By Dan Froomkin
12:35 PM ET, 02/11/2009
President Obama finds himself at a disadvantage today when it comes to defending the bank-bailout plan announced by his Treasury secretary yesterday.
At the very least, as Frank James blogs for Tribune, Obama oversold what Timothy Geithner ended up delivering.
At his Monday night press conference, Obama said Geithner would "be announcing some very clear and specific plans for how we are going to start loosening up credit once again..... It means that we correct some of the mistakes with TARP that were made earlier, the lack of consistency, the lack of clarity in terms of how the program was going to move forward."
But as David Cho and Lori Montgomery write in The Washington Post, "the lack of detail in [Geithner's] plan dismayed lawmakers and investors, triggering a steep sell-off on Wall Street....
"The Treasury Department provided only the most general descriptions of how struggling homeowners and small businesses would be helped. And officials said they have yet to design a program that is a core part of the plan: A public-private initiative that would encourage investors to buy up the toxic assets now weighing down the books of banks and threatening to overwhelm the firms with losses.
"Cleansing the financial system of these assets, which are backed by failing mortgages and other troubled loans, has vexed officials since Congress approved the $700 billion rescue package in October. But financial analysts said Geithner, who took a strong hand in casting the new plan, appeared to have no better grasp on a solution than his predecessor, Henry M. Paulson Jr."
Neil Irwin writes in The Washington Post: "In rolling out his overhaul of the financial rescue yesterday, Treasury Secretary Timothy F. Geithner lambasted the Bush administration's response to the crisis over the past year.
"'Policy was always behind the curve, always chasing the escalating crisis,' Geithner said, criticizing his predecessor, Henry M. Paulson Jr. 'The emergency actions meant to provide confidence and reassurance too often added to public anxiety and to investor uncertainty.'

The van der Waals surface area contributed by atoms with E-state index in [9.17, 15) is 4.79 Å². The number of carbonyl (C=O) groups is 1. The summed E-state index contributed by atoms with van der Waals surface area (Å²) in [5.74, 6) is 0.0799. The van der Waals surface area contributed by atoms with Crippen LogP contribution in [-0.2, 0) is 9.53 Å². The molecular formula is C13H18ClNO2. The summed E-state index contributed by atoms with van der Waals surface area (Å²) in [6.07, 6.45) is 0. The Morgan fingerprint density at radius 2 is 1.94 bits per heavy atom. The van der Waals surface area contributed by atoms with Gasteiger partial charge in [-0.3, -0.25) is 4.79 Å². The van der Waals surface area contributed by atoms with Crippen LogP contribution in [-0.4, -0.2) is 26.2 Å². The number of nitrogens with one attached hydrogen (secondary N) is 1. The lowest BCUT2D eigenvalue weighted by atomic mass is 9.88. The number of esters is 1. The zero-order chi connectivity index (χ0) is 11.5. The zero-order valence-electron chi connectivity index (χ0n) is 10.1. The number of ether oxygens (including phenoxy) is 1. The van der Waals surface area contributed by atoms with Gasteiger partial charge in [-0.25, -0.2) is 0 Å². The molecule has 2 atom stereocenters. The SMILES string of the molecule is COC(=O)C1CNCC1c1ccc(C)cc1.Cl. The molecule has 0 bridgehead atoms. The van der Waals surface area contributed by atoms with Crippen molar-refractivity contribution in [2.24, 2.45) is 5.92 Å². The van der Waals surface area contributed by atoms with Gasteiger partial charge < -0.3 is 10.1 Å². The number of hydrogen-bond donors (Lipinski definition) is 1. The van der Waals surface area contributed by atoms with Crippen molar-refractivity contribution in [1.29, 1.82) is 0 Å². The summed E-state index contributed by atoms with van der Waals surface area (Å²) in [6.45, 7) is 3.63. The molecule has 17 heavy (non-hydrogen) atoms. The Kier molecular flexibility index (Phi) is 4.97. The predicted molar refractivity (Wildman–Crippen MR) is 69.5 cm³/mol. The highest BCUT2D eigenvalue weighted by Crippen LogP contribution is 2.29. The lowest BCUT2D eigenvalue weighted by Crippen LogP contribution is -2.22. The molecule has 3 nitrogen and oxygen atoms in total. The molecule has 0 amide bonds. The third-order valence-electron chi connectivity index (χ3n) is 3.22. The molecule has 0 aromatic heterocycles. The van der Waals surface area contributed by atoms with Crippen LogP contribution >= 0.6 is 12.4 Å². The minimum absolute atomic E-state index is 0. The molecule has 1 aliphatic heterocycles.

"But yesterday, Geithner seemed to be following the Hank Paulson playbook, according to a wide consensus on Wall Street, in Washington, and beyond."
In Geithner's defense, he's trying to solve an enormously complicated problem in a challenging political environment.
Jim Puzzanghera and Maura Reynolds write in the Los Angeles Times about the "double bind for the Obama administration.
"Fixing the financial system has turned out to be a bigger, harder and much more expensive challenge than expected, potentially requiring billions more in additional federal commitments.
"But the political climate has turned so sour that Congress, enraged by what it sees as irresponsible excesses by Wall Street executives, is unlikely to approve more funding, at least for now.
"As a result, the administration is moving toward approaches that reduce the government's financial risk and require no new congressional action. But those constraints mean the plans are taking longer to design and implement."
Deborah Solomon writes in the Wall Street Journal: "A senior Treasury official said the administration explored 'quite a few alternatives' but concluded it was a 'challenge' to have the government set a price for the bad assets. Instead, they believe their structure will allow the private sector to value them."